Rachel Hartman’s debut novel, Seraphina, is an amazing book. I loved everything about it. With her excellent world building, Hartman created this magical place with it’s own very complex lore. The dragons are fascinating, the humans are well fleshed out, and the story was riveting. You can find my whole review of Seraphina here.
Shadow Scale, the much anticipated sequel, blew Seraphina away. At almost 600 pages, this tome read quickly. I can not praise Hartman’s pacing enough. There were really thrilling scenes that had me turning pages like I was reading a flip book, but there were also really sweet scenes in between. Shadow Scale features travel heavily, but does not feel like an epic journey in the same way that Lord of the Rings does.
The world building in this novel was even better than in the first. As Seraphina journeys, readers get a firsthand look at the world around Goredd. It would make me so happy if Hartman wrote more novels in this world. I especially loved Abdo’s homeland Porphyry.
When I speculated as to what Shadow Scale would be about, I did not fully anticipate the novel I got. I knew Seraphina would go looking for other half dragons. I knew there would be some love triangle between Seraphina, Kiggs, and Glisselda. I knew there would be a war. I had no idea what the story would actually revolve around.
FROM HERE ON OUT, THERE WILL BE SPOILERS
When Janoula showed up, I believe I actually shouted. I don’t know why, but I did not see her being important in this book. I find that when my protagonist is stuck with no defenses and no allies, it makes me really frustrated. In that sense, I had a lot of anger reading this book. I just wanted everything to be okay for the characters I love.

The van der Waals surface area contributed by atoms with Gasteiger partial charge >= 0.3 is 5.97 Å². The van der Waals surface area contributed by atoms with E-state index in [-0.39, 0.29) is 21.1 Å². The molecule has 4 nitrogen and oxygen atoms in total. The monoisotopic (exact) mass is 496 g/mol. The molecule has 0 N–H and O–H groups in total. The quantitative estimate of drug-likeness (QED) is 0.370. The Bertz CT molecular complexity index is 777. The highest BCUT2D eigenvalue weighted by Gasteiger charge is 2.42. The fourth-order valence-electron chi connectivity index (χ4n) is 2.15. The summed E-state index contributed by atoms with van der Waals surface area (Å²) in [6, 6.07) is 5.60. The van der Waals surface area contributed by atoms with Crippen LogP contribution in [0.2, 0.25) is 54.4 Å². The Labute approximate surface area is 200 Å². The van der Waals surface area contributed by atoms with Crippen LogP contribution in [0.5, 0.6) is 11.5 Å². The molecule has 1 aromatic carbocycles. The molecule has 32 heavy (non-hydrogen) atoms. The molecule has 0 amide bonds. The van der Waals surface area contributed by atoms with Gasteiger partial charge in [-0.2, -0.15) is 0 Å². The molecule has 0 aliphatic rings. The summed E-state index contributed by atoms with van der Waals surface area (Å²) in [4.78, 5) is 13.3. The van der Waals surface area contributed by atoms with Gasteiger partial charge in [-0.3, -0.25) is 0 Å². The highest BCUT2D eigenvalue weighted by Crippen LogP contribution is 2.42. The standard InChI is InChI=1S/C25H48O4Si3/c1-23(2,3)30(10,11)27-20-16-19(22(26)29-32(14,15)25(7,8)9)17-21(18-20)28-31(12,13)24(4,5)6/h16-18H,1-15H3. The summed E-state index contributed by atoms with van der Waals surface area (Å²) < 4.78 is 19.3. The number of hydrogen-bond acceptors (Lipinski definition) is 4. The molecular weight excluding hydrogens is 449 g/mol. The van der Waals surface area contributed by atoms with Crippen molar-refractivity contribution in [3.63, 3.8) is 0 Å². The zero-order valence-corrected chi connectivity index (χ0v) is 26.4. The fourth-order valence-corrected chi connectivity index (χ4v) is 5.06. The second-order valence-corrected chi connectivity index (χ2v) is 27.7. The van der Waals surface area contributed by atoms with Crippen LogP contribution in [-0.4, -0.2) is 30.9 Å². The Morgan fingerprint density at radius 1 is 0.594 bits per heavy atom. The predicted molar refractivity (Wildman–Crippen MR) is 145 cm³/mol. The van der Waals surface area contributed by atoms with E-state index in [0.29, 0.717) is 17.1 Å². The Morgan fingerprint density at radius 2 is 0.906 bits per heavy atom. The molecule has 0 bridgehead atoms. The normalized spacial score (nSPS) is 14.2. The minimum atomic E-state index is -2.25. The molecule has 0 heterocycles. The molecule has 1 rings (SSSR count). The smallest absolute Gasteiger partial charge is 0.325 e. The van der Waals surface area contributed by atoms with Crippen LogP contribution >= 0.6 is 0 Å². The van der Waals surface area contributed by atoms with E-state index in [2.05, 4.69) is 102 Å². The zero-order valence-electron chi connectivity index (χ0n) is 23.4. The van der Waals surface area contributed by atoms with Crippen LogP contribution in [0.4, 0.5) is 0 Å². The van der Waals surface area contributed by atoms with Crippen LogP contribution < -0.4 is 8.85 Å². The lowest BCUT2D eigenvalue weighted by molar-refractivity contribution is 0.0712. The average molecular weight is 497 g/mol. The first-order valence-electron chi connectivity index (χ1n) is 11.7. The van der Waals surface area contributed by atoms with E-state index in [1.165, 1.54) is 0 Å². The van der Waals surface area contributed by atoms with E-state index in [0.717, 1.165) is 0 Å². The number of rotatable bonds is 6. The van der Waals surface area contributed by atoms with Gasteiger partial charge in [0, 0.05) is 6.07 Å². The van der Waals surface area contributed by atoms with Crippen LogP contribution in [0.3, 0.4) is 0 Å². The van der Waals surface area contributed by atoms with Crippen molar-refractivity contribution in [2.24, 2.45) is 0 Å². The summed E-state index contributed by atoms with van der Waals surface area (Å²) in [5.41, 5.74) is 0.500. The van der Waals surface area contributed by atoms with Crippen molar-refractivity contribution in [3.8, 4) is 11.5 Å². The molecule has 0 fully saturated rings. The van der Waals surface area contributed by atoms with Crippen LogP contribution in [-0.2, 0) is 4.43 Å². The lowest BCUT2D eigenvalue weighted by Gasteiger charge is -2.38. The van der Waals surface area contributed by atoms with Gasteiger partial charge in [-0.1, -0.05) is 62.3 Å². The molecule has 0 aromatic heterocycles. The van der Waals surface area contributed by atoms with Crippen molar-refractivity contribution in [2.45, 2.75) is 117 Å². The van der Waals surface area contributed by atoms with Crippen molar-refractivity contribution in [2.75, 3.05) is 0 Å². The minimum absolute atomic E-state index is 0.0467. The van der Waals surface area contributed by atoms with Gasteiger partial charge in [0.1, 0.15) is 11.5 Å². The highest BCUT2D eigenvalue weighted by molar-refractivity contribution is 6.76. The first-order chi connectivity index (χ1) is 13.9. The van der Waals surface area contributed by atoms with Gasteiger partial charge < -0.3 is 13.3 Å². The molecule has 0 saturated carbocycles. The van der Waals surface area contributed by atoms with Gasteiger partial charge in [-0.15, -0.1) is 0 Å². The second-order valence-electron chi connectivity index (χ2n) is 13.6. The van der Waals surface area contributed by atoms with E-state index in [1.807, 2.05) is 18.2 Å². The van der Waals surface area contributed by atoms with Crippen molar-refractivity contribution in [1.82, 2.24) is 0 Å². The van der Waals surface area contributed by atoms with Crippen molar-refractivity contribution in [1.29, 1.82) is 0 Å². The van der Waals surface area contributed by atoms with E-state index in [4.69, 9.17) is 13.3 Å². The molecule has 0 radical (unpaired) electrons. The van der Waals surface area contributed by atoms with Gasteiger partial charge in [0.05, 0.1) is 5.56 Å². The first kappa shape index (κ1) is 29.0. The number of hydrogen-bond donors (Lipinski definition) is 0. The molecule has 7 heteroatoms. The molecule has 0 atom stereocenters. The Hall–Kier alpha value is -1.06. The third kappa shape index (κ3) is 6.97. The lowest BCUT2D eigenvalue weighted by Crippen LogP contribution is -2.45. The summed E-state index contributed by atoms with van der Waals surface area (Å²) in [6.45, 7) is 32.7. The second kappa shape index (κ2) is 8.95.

Speaking of love, here’s the real reason I’m over the moon about Shadow Scale. This is a huge spoiler. As in “last two pages of the book” spoiler. Stop reading now if you don’t want to know.
The love triangle is resolved with polyamory. Generally with love triangles, the protagonist has to choose between two men and there is a clear right or wrong. About halfway through this book, I called my sister because I honestly thought the best way this romance could be solved was with Kiggs marrying Gliselda and having an understanding with Seraphina. My sister insisted that would never happen. I WAS RIGHT. That is the ending the book had. Hartman, however, took it one step further, in that apparently Gliselda is a lesbian and is in love with Seraphina as well.
I love this ending because rather than shake up generations of transition for love, these three characters, who are also the closest friends, are able to maintain consistency for the people they oversee. Polyamory, while not my choice lifestyle, works for those who are willing to work for it, and I think that for these characters, it works. It makes me unbelievably happy to have a polyamorous relationship spotlighted in what I anticipate will be a bestselling novel.
My only disappointment with the book, while I’m going about spoiling this book, was that I did find the overall resolution a bit deus ex machina. Aside from that, I was really pleased with it. At one point, I cancelled plans to continue reading this book.